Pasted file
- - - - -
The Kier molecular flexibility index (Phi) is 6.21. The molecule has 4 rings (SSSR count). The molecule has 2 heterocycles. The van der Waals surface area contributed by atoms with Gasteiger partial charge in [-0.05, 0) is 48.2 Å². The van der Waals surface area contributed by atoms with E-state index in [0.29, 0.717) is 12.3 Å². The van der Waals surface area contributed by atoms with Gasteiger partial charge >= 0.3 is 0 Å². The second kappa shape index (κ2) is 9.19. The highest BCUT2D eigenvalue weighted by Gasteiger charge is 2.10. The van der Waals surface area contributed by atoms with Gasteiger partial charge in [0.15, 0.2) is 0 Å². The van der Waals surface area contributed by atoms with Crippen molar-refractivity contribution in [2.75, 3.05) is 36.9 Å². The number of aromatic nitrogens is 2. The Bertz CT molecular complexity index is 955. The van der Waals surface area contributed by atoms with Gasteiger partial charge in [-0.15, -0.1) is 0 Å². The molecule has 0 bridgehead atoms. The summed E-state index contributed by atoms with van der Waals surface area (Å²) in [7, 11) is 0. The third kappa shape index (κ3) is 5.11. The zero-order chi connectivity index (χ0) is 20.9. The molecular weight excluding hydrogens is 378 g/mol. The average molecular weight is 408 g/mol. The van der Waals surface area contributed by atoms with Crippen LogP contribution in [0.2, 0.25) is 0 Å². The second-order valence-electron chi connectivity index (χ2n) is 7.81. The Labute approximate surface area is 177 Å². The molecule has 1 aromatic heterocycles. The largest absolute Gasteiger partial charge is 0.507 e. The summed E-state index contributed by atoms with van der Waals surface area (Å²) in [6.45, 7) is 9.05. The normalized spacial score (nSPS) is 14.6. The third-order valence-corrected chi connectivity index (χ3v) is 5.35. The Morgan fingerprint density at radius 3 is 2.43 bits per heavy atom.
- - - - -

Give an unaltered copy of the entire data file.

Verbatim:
The Kier molecular flexibility index (Phi) is 6.21. The molecule has 4 rings (SSSR count). The molecule has 2 heterocycles. The van der Waals surface area contributed by atoms with Gasteiger partial charge in [-0.05, 0) is 48.2 Å². The van der Waals surface area contributed by atoms with E-state index in [0.29, 0.717) is 12.3 Å². The van der Waals surface area contributed by atoms with Gasteiger partial charge >= 0.3 is 0 Å². The second kappa shape index (κ2) is 9.19. The highest BCUT2D eigenvalue weighted by Gasteiger charge is 2.10. The van der Waals surface area contributed by atoms with Gasteiger partial charge in [0.15, 0.2) is 0 Å². The van der Waals surface area contributed by atoms with Crippen molar-refractivity contribution in [2.75, 3.05) is 36.9 Å². The number of aromatic nitrogens is 2. The Bertz CT molecular complexity index is 955. The van der Waals surface area contributed by atoms with Gasteiger partial charge in [-0.15, -0.1) is 0 Å². The molecule has 0 bridgehead atoms. The summed E-state index contributed by atoms with van der Waals surface area (Å²) in [7, 11) is 0. The third kappa shape index (κ3) is 5.11. The zero-order chi connectivity index (χ0) is 20.9. The molecular weight excluding hydrogens is 378 g/mol. The average molecular weight is 408 g/mol. The van der Waals surface area contributed by atoms with Crippen LogP contribution in [0.2, 0.25) is 0 Å². The second-order valence-electron chi connectivity index (χ2n) is 7.81. The Labute approximate surface area is 177 Å². The molecule has 1 aromatic heterocycles. The largest absolute Gasteiger partial charge is 0.507 e. The summed E-state index contributed by atoms with van der Waals surface area (Å²) in [6.45, 7) is 9.05. The normalized spacial score (nSPS) is 14.6. The third-order valence-corrected chi connectivity index (χ3v) is 5.35. The Morgan fingerprint density at radius 3 is 2.43 bits per heavy atom.